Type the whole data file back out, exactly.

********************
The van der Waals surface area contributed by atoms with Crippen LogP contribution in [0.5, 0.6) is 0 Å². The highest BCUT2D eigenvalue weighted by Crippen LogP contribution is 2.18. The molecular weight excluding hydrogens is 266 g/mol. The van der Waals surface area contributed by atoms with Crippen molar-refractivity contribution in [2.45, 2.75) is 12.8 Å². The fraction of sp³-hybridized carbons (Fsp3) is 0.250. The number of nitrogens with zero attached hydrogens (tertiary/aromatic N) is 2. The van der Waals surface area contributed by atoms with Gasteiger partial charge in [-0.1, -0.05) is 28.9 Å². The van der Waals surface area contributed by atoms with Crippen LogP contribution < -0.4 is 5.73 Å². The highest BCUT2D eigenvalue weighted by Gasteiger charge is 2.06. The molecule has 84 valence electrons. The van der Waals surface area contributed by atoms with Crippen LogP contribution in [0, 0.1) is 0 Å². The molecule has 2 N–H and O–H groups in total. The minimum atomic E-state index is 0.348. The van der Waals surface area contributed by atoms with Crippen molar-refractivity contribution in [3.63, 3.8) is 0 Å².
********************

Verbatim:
The van der Waals surface area contributed by atoms with Crippen LogP contribution in [0.5, 0.6) is 0 Å². The highest BCUT2D eigenvalue weighted by Crippen LogP contribution is 2.18. The molecular weight excluding hydrogens is 266 g/mol. The van der Waals surface area contributed by atoms with Crippen molar-refractivity contribution in [2.45, 2.75) is 12.8 Å². The fraction of sp³-hybridized carbons (Fsp3) is 0.250. The number of nitrogens with zero attached hydrogens (tertiary/aromatic N) is 2. The van der Waals surface area contributed by atoms with Gasteiger partial charge in [-0.1, -0.05) is 28.9 Å². The van der Waals surface area contributed by atoms with Crippen LogP contribution < -0.4 is 5.73 Å². The highest BCUT2D eigenvalue weighted by Gasteiger charge is 2.06. The molecule has 84 valence electrons. The van der Waals surface area contributed by atoms with Crippen LogP contribution in [0, 0.1) is 0 Å². The molecule has 2 N–H and O–H groups in total. The minimum atomic E-state index is 0.348. The van der Waals surface area contributed by atoms with Crippen molar-refractivity contribution in [3.63, 3.8) is 0 Å².